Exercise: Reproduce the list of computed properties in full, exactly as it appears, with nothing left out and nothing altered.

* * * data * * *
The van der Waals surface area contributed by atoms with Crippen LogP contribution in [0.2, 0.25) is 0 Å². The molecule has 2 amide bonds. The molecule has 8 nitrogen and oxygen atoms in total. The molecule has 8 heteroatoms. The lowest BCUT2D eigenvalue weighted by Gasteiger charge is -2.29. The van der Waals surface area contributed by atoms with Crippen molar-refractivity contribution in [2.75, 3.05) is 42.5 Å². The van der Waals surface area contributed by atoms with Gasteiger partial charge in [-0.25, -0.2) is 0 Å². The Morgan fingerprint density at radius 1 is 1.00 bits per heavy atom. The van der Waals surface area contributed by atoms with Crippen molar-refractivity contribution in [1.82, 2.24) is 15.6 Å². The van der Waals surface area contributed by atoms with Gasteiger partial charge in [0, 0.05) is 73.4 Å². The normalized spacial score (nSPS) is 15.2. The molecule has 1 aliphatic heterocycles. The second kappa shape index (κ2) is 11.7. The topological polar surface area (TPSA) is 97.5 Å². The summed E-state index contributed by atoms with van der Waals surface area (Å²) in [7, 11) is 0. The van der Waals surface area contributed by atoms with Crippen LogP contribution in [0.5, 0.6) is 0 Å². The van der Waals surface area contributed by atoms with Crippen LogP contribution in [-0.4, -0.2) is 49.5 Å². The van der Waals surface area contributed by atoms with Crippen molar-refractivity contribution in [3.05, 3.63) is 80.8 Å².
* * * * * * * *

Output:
The van der Waals surface area contributed by atoms with Crippen LogP contribution in [0.2, 0.25) is 0 Å². The molecule has 2 amide bonds. The molecule has 8 nitrogen and oxygen atoms in total. The molecule has 8 heteroatoms. The lowest BCUT2D eigenvalue weighted by Gasteiger charge is -2.29. The van der Waals surface area contributed by atoms with Crippen molar-refractivity contribution in [2.75, 3.05) is 42.5 Å². The van der Waals surface area contributed by atoms with Gasteiger partial charge in [-0.25, -0.2) is 0 Å². The Morgan fingerprint density at radius 1 is 1.00 bits per heavy atom. The van der Waals surface area contributed by atoms with Crippen molar-refractivity contribution in [1.82, 2.24) is 15.6 Å². The van der Waals surface area contributed by atoms with Gasteiger partial charge in [0, 0.05) is 73.4 Å². The normalized spacial score (nSPS) is 15.2. The molecule has 1 aliphatic heterocycles. The second kappa shape index (κ2) is 11.7. The topological polar surface area (TPSA) is 97.5 Å². The summed E-state index contributed by atoms with van der Waals surface area (Å²) in [7, 11) is 0. The van der Waals surface area contributed by atoms with Crippen LogP contribution in [0.5, 0.6) is 0 Å². The van der Waals surface area contributed by atoms with Crippen LogP contribution in [-0.4, -0.2) is 49.5 Å². The van der Waals surface area contributed by atoms with Crippen molar-refractivity contribution in [3.05, 3.63) is 80.8 Å².